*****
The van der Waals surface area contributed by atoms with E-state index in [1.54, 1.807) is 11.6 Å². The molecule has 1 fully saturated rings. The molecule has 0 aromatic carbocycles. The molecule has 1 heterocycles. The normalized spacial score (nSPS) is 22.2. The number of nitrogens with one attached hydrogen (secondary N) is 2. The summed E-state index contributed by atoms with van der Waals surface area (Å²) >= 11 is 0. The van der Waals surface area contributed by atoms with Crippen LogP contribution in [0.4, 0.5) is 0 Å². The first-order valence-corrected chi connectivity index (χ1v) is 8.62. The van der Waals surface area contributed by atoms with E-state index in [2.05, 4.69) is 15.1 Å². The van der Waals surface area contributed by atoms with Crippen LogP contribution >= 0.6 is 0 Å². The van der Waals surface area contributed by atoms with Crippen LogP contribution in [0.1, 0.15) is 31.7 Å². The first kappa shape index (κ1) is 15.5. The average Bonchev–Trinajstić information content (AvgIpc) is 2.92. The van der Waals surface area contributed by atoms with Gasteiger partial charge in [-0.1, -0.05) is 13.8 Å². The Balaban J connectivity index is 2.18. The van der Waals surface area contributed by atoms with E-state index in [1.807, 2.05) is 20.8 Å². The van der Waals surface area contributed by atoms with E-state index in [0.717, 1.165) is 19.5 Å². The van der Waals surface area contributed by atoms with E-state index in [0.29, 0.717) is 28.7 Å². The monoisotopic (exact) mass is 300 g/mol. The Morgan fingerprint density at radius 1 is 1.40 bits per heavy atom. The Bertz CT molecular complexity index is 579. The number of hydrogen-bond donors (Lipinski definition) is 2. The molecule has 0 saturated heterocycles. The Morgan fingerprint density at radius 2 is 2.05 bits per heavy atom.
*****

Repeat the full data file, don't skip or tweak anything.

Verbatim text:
The van der Waals surface area contributed by atoms with E-state index in [1.54, 1.807) is 11.6 Å². The molecule has 1 fully saturated rings. The molecule has 0 aromatic carbocycles. The molecule has 1 heterocycles. The normalized spacial score (nSPS) is 22.2. The number of nitrogens with one attached hydrogen (secondary N) is 2. The summed E-state index contributed by atoms with van der Waals surface area (Å²) >= 11 is 0. The van der Waals surface area contributed by atoms with Crippen LogP contribution in [0.4, 0.5) is 0 Å². The first-order valence-corrected chi connectivity index (χ1v) is 8.62. The van der Waals surface area contributed by atoms with E-state index in [2.05, 4.69) is 15.1 Å². The van der Waals surface area contributed by atoms with Crippen LogP contribution >= 0.6 is 0 Å². The van der Waals surface area contributed by atoms with Crippen LogP contribution in [0.1, 0.15) is 31.7 Å². The first kappa shape index (κ1) is 15.5. The average Bonchev–Trinajstić information content (AvgIpc) is 2.92. The van der Waals surface area contributed by atoms with Gasteiger partial charge in [-0.1, -0.05) is 13.8 Å². The Balaban J connectivity index is 2.18. The van der Waals surface area contributed by atoms with E-state index in [1.807, 2.05) is 20.8 Å². The van der Waals surface area contributed by atoms with E-state index in [0.717, 1.165) is 19.5 Å². The van der Waals surface area contributed by atoms with E-state index in [0.29, 0.717) is 28.7 Å². The monoisotopic (exact) mass is 300 g/mol. The Morgan fingerprint density at radius 1 is 1.40 bits per heavy atom. The Bertz CT molecular complexity index is 579. The number of hydrogen-bond donors (Lipinski definition) is 2. The molecule has 0 saturated heterocycles. The Morgan fingerprint density at radius 2 is 2.05 bits per heavy atom.